It was a disappointing end to the season for the Belfast-based province but the quality of Leinster's performance prompted Muller to admit that even their very best showing wouldn't have been enough to stop the champions.
"They played the perfect game of rugby and we were below par," Muller told the Belfast Telegraph.
"You want to blame everything and everyone but I think, looking back now, even at our best, I don't think our best was going to be good enough against that Leinster side.
"I thought they were just in a different league. If you really have a look at the game and count the number of mistakes they made, it's not going to be a lot.
"At the end of the day, they deserved to win that cup and it showed that we've still got a road to go."
But rather than remain downbeat about the Twickenham experience, Muller will be taking plenty of positives into next season as Ulster look to go one step further in Europe's greatest club competition.
The magnitude of a first Heineken Cup Final appearance in 13 years shouldn't be underestimated, especially when you consider that the likes of ASM Clermont Auvergne, Leicester Tigers and Munster were beaten en route to London.
And while the pain of defeat will linger a little longer, the South African second row insists Ulster will be a stronger side for the experience.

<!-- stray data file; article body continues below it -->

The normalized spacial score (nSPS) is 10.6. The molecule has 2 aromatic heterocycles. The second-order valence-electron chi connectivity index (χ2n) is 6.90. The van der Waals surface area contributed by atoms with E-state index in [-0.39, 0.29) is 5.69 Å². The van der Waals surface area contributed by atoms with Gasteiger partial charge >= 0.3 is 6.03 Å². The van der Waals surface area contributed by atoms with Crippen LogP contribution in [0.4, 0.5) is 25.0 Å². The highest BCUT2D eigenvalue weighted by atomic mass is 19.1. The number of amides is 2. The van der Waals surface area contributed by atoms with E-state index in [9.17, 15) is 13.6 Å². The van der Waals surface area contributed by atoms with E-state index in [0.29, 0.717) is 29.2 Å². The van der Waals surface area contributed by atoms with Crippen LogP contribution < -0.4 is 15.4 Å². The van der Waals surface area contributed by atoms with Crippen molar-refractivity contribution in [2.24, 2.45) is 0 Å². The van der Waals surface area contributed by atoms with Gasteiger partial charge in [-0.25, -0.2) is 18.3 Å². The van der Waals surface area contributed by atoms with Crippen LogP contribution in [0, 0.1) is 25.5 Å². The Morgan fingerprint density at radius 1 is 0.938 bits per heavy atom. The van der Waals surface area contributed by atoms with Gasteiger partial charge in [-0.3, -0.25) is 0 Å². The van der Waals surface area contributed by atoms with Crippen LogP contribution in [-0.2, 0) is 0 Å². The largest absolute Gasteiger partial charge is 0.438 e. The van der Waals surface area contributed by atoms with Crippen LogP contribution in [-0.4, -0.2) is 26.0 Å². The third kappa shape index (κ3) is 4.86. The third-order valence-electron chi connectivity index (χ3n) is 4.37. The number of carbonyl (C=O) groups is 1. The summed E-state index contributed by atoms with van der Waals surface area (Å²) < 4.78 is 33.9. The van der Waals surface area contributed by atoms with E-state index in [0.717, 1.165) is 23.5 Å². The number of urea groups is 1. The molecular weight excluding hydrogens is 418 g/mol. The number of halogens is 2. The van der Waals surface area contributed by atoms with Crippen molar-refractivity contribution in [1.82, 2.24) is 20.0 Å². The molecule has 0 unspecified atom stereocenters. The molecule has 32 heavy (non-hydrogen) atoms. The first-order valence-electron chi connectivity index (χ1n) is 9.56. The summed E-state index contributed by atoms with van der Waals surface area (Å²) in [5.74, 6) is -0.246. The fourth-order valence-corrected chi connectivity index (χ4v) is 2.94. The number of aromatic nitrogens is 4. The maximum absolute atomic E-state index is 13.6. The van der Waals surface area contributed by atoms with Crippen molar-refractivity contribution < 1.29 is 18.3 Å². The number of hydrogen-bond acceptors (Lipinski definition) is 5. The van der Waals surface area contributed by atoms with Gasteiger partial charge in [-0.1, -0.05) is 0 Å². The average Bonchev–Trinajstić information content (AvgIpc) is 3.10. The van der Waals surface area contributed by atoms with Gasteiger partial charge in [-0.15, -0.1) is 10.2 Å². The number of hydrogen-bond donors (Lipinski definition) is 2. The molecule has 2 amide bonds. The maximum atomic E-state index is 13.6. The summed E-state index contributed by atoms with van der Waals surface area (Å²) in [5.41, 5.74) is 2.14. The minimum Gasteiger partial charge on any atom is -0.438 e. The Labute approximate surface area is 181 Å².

"We had a really good talk on the field and in the changing room afterwards," added Muller.
"This wasn't the way we wanted to end the season but you could just see the hunger and the passion in the guys. Personally, this will inspire me to be better and stronger for next season.
"For a lot of the guys, we've tasted a little bit of success this season but I think they want the 'full metal jacket'.
"They want the whole thing and I truly believe that everyone in this squad feels that way and that they'll come back with a new hunger and they'll want to be the top side not the second.
"For every single one of our squad last Saturday was the first time and probably for 85% of their squad that was the second or third time they'd been in that situation.
"They've been in these situations and learned from them and now we have to learn from this as well just as we did against Northampton the previous season.
"It's an easy thing to say that you've got to learn but I think the day that you stop learning is the day that you stop playing rugby."